The Public Catalogue Foundation reached a landmark point last week after nearly a decade when it completed the task of taking photographs of 210,000 pictures, ready to finish the website.
Sculpture may be added next. Meanwhile the PCF also aims to establish a panel of experts to help identify and detail works, and it is hoping that the trade will volunteer information where they can.
The database is expected to be a significant help to the trade in attributing unknown works on the market, as well as adding to dealers' and academics' knowledge of the work and style of artists. Its particular value will be in exposing works that are usually kept out of sight in museums, galleries and other public institutions across the country.
PCF is a charity which provides the resources for the BBC to host the paintings and information on its online Your Paintings facility, with the project's supporters including Christie's along with dealers Blain Southern, Hauser & Wirth, Hazlitt, Gooden & Fox, Liss Fine Art, Lisson Gallery, Philip Mould & Company, Richard Green Gallery and Simon C. Dickinson.
PCF director Andy Ellis told ATG: "The idea behind it is the nation has a wonderful paintings collection and 80% is in store, not on view, and a good two-thirds of it has probably never been photographed, so this public collection is there but not really known about yet. This project was set up to change that.
"The photography which finished last week has taken almost ten years, and last Thursday we took our last photos at the National Football Museum in Manchester, which has over 50 paintings, and over the next few months the photos will be processed, edited and 40,000 paintings will join the site in December, taking it to 210,000. That will be approaching 2800 collections on the site, across the UK.
"The research has been very thorough and participation rates have been very high - close to 100% from museums and town councils, all but a handful of universities, probably 80% of hospitals."
When the PCF was set up in 2003 it produced paper catalogues only, but by 2007 it realised that online access was necessary to bring it to a wider audience, and Mr Ellis said the BBC "saw this as being very much in tune with their remit to increase access to the arts".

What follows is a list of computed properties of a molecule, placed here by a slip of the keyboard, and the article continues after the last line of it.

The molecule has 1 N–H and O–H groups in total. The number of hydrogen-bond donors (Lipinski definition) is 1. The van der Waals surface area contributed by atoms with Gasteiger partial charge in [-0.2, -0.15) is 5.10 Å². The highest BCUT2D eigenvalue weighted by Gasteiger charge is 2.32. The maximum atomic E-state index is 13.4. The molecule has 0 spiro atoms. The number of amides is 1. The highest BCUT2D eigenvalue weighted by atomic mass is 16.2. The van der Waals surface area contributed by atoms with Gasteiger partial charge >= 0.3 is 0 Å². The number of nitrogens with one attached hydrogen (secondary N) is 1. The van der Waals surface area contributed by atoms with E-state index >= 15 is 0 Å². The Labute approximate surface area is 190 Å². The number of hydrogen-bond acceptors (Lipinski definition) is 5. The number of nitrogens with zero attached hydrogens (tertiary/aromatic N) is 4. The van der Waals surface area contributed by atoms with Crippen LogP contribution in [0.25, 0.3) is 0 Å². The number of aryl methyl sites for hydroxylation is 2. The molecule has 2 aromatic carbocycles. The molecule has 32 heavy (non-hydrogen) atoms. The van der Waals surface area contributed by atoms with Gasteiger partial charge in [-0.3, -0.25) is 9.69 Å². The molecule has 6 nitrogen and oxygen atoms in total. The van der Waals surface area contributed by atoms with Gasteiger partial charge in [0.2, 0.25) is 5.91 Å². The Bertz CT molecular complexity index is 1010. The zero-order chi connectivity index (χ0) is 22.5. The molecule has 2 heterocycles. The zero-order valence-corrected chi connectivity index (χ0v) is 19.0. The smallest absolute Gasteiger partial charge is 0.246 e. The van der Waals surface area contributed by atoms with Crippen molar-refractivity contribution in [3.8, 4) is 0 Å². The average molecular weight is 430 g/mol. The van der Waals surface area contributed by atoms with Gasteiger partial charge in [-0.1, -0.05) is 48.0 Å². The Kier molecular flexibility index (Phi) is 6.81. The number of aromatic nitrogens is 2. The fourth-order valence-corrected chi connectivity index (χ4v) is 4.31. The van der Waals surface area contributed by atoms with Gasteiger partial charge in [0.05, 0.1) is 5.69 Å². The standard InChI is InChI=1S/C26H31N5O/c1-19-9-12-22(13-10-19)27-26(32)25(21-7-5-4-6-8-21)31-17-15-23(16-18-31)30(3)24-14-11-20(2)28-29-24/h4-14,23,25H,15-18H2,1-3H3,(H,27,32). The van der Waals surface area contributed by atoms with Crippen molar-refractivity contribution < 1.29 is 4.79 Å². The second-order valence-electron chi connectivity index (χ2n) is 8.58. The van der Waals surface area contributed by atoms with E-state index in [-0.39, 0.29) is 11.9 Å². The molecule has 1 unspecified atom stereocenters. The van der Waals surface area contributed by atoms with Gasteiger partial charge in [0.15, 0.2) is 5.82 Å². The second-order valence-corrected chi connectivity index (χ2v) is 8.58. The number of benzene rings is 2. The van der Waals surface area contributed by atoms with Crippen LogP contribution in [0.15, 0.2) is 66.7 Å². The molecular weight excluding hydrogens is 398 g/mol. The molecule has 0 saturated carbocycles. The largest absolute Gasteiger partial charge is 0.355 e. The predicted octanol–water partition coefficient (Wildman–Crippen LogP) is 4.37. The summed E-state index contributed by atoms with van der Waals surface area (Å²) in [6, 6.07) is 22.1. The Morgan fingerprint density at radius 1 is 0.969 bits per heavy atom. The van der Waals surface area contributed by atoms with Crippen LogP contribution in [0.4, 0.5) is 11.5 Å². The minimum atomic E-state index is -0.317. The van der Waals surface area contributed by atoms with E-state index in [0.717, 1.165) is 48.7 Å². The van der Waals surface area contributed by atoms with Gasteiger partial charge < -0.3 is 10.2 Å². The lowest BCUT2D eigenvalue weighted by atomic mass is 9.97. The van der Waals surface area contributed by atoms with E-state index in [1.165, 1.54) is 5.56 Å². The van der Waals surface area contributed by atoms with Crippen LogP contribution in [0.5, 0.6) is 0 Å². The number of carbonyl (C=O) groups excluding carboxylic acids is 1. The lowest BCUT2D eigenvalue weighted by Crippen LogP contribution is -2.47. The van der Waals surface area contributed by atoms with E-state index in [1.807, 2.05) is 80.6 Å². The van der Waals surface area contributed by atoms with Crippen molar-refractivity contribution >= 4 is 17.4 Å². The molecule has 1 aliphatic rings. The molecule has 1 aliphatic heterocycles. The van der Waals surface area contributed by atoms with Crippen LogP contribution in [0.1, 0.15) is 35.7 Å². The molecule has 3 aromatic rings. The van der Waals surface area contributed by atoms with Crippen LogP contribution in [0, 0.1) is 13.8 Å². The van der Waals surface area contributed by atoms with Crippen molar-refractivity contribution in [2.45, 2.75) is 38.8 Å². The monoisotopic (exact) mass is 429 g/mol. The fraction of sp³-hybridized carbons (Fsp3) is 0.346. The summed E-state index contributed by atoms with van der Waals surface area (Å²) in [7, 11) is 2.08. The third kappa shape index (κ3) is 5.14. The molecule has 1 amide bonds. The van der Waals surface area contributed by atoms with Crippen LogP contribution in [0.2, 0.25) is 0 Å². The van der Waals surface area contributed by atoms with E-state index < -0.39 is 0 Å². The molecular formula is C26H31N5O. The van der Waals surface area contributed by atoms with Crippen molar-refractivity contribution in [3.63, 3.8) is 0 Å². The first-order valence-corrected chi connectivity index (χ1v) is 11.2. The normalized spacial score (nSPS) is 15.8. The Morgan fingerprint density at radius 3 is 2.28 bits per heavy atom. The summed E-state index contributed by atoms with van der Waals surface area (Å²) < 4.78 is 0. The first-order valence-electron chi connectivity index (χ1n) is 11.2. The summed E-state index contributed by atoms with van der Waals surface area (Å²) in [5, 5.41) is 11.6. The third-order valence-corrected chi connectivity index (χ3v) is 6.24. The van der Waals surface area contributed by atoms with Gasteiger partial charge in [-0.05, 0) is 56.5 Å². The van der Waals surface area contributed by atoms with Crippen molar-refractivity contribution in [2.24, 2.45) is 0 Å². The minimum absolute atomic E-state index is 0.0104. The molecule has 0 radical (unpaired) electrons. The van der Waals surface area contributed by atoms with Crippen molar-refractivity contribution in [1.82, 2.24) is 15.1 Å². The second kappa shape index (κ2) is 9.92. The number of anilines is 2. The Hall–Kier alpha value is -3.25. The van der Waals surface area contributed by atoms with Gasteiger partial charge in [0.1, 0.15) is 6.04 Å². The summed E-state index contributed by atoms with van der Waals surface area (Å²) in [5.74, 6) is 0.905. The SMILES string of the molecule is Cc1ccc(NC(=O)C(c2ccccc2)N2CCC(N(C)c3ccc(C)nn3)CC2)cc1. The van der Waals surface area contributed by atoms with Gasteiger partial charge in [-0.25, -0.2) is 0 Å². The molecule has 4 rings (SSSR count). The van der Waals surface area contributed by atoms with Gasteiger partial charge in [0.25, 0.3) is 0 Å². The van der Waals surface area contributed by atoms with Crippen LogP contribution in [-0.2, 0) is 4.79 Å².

Some 45,000 artists feature on Your Paintings, with the record number of pictures - 982 - attributed to one artist, being those of 19th century naturalist Marianne North, who has a gallery dedicated to her work at Kew Gardens.
Mr Ellis, who formerly worked in research for banks, is eager for the art trade to become more involved, not least because of funding (only 15% of PCF's money comes from public sources and the project has cost about £6m so far).
"From talking to dealers, I know many have found the site and because I go to the art fairs quite often, doing a bit of marketing, I know awareness has increased, but my guess is half of the dealers do not know about it," he added.
"Museum cutbacks in fine art curators, for example, mean lots of information is missing on these paintings and that's where the art trade can help perhaps. Our guess is about 10% of the paintings do not have artist attributions - 20,000 paintings, that's a big number - and there are plenty of sitters without names, so one thing we are going to try to do is set up the Oil Painting Expert Network, some time next year if funding allows, that would allow collections to go through a central point, and ask questions to experts."
Such help would be on a pro bono basis when the experts had time, slowly increasing the knowledge.
Mr Ellis said there were simply too many watercolours for them to be added to the database, "but we are seriously considering doing sculpture. Hopefully the funding will be a bit easier, as well, next time round".
Jane Hay, managing director of Christie's UK, said: "We congratulate the immense efforts of the PCF who have created a huge resource which benefits anyone with an interest in art, in terms of both appreciation and scholarship.
"This project has opened up a huge resource which makes previously hidden information accessible to the public, in terms of individual artists, as well as individuals, places, occasions and more. This will increase the public's awareness and appreciation of what they own, while also offering historians and art scholars an extremely rich and valuable source of information."
Simon Dickinson, one of the patrons, said: "I think it has more potential at the moment but it is a good thing to have done and could be very useful. It is a very interesting concept and it is always useful to know where everything is, such as different versions of a picture."